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Privilege and Prejudice:  The hierarchy of discrimination
by Sara Ellis  

Excluding women and sexual or religious minorities, Japan is a country where even white foreigners often have their first experience with discrimination. Certain establishments openly post signs that read "Japanese only." And currently a lawsuit stands against a sento (public bathhouse) in Otaru, Hokkaido for refusing service to foreigners. The bathhouse argues that drunken Russian sailors have continually disrespected the bathhouse rules and been rude to Japanese patrons.

However, hakujin (white foreigners) tend to experience mixed messages of both privilege and prejudice. While there are some incidents of universal discrimination, many white foreigners are often given a special status not allowed to non-white foreigners.

The school where I work holds an annual English summer camp in the wealthy resort area of Yatsugatake. Every year, the school shuttles bus loads of Japanese junior and senior high school students up to the mountains for three days of hiking, cook-outs and various other activities with foreign camp counselors. Recruited from the International University of Japan, the counselors are usually business students who hail from nearby Asian countries such as Mongolia, China, Vietnam, India and Pakistan. The program provides an excellent opportunity for the students to not only improve their English, but also experience its significance as a tool for global communication. This year, unfortunately, the students are going to lose that chance. The school has now decided to hire only "native speakers" - Caucasian Americans, British, Australians and Canadians - in response to several alleged student complaints that these non-native guides are too difficult to understand. Despite the fact that native speakers themselves vary widely in accents (did anyone understand "Trainspotting" on the first go?) and that these "non-natives" from other parts of Asia are often more fluent than many members of the Japanese English faculty, the school has opted for image over education. It's the same strategy that covers ads for English conversation schools with blond-hair, blue-eyed instructors, puts Brad Pitt in coffee commercials, and makes blue contact lenses a popular fashion item for Japanese school girls. This scheme relies on an assumed preference for the westerner stereotype, and an ignorance of multi-cultural societies. To the frustration of many non-white foreigners living in Japan, this prejudice is all too real.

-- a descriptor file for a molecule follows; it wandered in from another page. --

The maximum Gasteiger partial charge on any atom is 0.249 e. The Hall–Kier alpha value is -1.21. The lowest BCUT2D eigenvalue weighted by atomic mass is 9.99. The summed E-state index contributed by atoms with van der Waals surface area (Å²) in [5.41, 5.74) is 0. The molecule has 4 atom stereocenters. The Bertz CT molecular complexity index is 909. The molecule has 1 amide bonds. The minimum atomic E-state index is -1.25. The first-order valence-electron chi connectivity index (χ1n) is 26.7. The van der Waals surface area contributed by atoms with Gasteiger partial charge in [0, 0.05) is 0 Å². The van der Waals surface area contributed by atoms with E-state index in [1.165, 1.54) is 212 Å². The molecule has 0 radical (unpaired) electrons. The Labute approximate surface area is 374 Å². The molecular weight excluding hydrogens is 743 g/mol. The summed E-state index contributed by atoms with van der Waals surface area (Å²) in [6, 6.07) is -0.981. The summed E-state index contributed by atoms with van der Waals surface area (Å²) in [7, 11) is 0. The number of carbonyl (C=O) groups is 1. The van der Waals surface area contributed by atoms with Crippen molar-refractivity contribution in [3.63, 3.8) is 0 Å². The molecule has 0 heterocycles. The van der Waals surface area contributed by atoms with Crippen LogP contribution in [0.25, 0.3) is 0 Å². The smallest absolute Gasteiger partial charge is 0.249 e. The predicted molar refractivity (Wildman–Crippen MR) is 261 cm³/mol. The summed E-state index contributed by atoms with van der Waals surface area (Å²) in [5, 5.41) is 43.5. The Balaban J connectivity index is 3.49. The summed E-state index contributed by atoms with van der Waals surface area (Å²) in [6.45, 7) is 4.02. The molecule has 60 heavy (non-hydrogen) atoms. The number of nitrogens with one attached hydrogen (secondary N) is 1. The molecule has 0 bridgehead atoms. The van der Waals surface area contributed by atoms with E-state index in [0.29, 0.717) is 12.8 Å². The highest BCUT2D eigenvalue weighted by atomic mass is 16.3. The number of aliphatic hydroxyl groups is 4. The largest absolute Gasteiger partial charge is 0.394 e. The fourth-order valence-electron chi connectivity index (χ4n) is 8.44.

Where's Waldo?

"Japanese people often express surprise when I tell them I'm from Canada," says S.I., an Indo-Canadian English teacher. "These people believe that only white people come from English speaking countries and that only they are qualified to teach. I've had a former student of mine tell me that I am not a native speaker because my appearance does not represent a true native speaker. Also, in many interviews I've had with potential students they have also wondered how it is that my family lives in Canada."

Ken Margetts, a Caucasian-American, married to a Filipino woman encountered this blatant double standard at a Chiba supermarket.

"My wife informed me that she had found a supermarket with a "No Foreigners Allowed" sign posted on the door," says Margetts. When Margetts went to the store and discovered he was able to shop without incident, he decided to take the issue up with the manager. "I wanted to know why I hadn't been thrown out. I explained I took great offense to the sign, and that if they had a policy of not allowing foreigners to shop there, then I wanted them to enforce their policy." The manager calmly informed Margetts that foreigners like him are welcome. The store just didn't want any of those "Middle Eastern foreigners" on the premises. Posing as a reporter bent on exposing the store's discriminatory practices, Margetts returned the next day and began openly snapping photos of the sign. It was quickly removed from the premises the very next day. But such incidents speak to the casual nature with which Japanese business owners carry out such practices, simply for lack of being called on them. In a nation that prides itself on its homogenous nature, it takes direct confrontation to make discriminating shopkeepers even aware of their wrongdoing.

While there are some incidents of universal discrimination, many white foreigners are often given a special status not allowed to non-white foreigners.

In the case of living accommodations, incidents of such discrimination abound. Japanese landlords are notorious for refusing to rent to gaijin (foreigners) of any background. But for non-white foreigners, finding a flat can be just that much harder. The landlord at the apartment building where I am now living seemed fine with the idea of my moving in. She states magnanimously that a British person had occupied the same apartment some years before. She then went on to say it was the Chinese she didn't want living there. "They would certainly crowd the apartment with a horde of noisy family members," she explains.

Luis Ramos, a Puerto Rican living near Yokota air base, had to endure real estate agents whose questions were downright insulting. "I had an experience with the real estate agencies of Akishima," he recalls. "One of them asked my wife if I was black and made a comment that I was too dark. It happens that I am Puerto Rican, of fair complexion, neither white nor black."

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